Yet another Antigone, this one adapted for our times. Written by Jocelyn Clarke, directed by Anne Bogart, created and performed by SITI Company, this Antigone protests the American invasion of Iraq and rejects facile and sinister attempts at reconciling the real divisions in American society. It looks steadily, compassionately, at war's casualties, as the fighting proceeds street by street in the Theban war against Argos. Creon suspends civil rights in the name of state security, and puts the protesting Theban elders under house arrest. Pressed again and again to marry Haemon for the sake of national unity, Antigone refuses to compromise on her beliefs, though she loves her childhood friend. The political message is clear in this production, but it is also artful.
One aspect of its artfulness lies in its use of the Chorus. To counterbalance the play's contemporary allusions, the Chorus tells the story of the past. In captivating installments, he explains how Zeus's capture of Europa led to the founding of Thebes and Oedipus' tragedy. The Chorus makes literal what Antigone tries to make Creon understand: the past is not past, but how we see the past is who we are. Though Will Bond who plays the Chorus stumbles a few times over his lines, his voice is ravishingly beautiful, a storyteller's voice.
The staging of the play is also extremely artful. There is so little action in the Greek play, and so much verbal confrontation. Seizing that insight, the production sits the characters round four long tables put together into a diamond. When the characters are divided by debate or interrogation, they sit at opposite tables. When they persuade or negotiate, they sidle up to adjacent tables. Creon is first seen at a back table, the distant and forbidding tyrant, talking as if on TV. When he finally moves to a front seat, he appears monstrously big. When Tiresias comes to Creon, the blind prophet walks slowly on the tables and stands above the seated tyrant, and so makes visual his superior knowledge. When chairs are removed to the sides of the stage, their owners show their distance from the center of the action. The staging also obviates the need for exits and entrances; the characters stay on stage the whole time, sitting quietly or dimly lit when it isn't their turn to speak. LW remarked on the Sophocles-like swiftness of this production's pace.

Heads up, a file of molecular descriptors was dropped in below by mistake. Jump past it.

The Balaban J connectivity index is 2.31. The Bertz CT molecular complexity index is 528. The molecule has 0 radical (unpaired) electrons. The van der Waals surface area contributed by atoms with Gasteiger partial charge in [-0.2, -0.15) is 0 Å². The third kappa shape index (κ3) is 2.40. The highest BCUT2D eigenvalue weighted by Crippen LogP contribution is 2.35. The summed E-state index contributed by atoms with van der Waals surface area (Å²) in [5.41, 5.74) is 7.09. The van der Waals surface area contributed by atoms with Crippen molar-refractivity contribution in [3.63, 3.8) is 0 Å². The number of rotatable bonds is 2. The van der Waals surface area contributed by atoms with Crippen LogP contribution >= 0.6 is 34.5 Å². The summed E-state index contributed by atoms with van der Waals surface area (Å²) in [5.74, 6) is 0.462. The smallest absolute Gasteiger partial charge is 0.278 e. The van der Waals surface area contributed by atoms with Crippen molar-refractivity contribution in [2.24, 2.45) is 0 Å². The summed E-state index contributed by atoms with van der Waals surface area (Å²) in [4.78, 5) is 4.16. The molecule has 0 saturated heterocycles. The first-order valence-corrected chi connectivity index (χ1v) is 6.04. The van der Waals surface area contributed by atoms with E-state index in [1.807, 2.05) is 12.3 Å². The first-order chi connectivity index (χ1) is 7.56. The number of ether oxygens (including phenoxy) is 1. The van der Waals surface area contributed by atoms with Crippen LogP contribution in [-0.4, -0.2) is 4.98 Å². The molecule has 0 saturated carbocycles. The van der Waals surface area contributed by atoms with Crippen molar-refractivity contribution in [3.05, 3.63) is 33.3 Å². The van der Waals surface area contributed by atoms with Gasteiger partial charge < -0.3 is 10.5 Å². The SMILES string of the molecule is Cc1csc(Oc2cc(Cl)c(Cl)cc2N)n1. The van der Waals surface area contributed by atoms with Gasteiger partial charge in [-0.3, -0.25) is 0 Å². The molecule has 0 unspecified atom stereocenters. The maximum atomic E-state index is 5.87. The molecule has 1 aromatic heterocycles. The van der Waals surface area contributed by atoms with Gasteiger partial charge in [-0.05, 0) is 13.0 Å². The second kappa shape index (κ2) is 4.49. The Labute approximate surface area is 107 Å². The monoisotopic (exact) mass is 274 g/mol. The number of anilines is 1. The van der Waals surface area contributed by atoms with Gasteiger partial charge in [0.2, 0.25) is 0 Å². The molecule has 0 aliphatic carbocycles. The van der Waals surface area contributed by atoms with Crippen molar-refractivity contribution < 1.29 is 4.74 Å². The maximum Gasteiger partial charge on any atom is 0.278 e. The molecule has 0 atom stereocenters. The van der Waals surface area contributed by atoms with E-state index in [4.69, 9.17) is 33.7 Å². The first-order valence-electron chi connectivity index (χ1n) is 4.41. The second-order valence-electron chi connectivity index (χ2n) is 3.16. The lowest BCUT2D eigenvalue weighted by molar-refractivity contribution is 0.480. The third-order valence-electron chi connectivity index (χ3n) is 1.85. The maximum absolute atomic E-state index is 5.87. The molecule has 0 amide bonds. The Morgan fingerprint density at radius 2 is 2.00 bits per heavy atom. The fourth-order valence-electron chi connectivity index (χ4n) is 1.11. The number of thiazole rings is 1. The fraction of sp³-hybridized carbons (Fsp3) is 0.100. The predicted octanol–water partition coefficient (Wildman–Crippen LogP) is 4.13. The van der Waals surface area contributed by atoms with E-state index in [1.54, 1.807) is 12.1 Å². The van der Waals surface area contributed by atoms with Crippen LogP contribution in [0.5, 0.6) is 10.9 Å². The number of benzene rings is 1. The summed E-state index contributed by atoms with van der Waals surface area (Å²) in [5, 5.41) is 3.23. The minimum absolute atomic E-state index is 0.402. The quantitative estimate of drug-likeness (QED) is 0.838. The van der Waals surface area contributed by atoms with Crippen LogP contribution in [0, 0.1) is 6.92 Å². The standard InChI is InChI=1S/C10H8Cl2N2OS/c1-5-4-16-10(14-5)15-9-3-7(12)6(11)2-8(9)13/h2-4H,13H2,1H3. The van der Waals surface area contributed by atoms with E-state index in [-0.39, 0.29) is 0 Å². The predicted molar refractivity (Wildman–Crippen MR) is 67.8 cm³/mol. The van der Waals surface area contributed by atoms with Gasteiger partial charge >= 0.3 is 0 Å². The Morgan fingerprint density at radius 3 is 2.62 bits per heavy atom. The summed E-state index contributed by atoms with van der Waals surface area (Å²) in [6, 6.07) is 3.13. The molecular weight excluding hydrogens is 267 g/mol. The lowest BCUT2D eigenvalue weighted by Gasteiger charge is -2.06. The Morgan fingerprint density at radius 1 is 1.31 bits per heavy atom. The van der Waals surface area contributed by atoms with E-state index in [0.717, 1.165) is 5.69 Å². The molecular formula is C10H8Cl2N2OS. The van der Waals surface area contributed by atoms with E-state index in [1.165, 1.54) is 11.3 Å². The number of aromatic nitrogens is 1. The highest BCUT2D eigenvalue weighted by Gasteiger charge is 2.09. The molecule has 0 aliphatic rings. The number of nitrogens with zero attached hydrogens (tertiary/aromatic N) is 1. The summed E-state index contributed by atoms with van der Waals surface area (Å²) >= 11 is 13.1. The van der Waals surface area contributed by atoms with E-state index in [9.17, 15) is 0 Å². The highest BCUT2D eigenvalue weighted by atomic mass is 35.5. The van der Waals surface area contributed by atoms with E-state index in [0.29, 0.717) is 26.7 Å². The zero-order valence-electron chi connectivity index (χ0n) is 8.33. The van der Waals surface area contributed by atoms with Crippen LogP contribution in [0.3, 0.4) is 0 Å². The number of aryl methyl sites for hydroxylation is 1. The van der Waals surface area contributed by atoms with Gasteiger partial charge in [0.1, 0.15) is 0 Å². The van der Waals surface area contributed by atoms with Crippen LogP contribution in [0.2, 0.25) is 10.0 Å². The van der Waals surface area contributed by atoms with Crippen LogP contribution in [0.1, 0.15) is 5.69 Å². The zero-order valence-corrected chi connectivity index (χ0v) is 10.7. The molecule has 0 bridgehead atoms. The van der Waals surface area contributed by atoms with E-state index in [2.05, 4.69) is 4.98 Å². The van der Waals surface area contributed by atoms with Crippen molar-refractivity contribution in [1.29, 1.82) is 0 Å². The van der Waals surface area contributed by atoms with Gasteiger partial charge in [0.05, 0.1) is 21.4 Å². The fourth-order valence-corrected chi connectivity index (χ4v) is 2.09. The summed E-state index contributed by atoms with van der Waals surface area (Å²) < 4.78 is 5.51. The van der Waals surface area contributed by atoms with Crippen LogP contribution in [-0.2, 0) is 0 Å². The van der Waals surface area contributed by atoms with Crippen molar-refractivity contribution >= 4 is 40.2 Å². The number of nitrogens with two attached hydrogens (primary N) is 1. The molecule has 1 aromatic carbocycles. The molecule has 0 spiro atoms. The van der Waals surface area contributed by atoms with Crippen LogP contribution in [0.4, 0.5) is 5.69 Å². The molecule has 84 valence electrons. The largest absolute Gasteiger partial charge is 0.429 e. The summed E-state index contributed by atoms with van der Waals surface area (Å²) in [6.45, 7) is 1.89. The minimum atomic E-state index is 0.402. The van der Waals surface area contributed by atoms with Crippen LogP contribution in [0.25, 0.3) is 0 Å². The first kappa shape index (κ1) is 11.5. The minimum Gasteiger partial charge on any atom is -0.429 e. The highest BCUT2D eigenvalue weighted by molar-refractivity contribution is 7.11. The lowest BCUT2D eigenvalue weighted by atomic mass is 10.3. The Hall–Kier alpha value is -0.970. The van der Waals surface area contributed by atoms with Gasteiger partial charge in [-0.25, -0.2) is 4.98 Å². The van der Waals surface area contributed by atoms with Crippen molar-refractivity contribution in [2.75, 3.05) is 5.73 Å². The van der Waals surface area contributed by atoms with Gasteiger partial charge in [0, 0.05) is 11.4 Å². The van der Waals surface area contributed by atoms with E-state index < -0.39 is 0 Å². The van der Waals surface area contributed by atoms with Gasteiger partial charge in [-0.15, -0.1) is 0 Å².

Makela Spielman plays Antigone persuasively as a resolute human being. Akiko Aizawa's Ismene speaks with an accent, disconcerting to me at first, but later becomes a potent marker of the play's translation and transplantation from its origins; the Greeks did not speak with American accents either. In fact, the cast speak in a variety of accents. This may sound cliched, but Aizawa's face is mask-like, and I fancy that is closer to the Greeks than the others' more naturalistic acting. Haemon is another interesting casting choice. Leon Ingulsrud is a bulky, heavy-faced man, not what one would fancy for a romantic lead. But his acting is so convincing that he makes me change my idea of Haemon. Stephen Duff Webber is a very good Creon, the army commander turned incompletely into a civilian politician.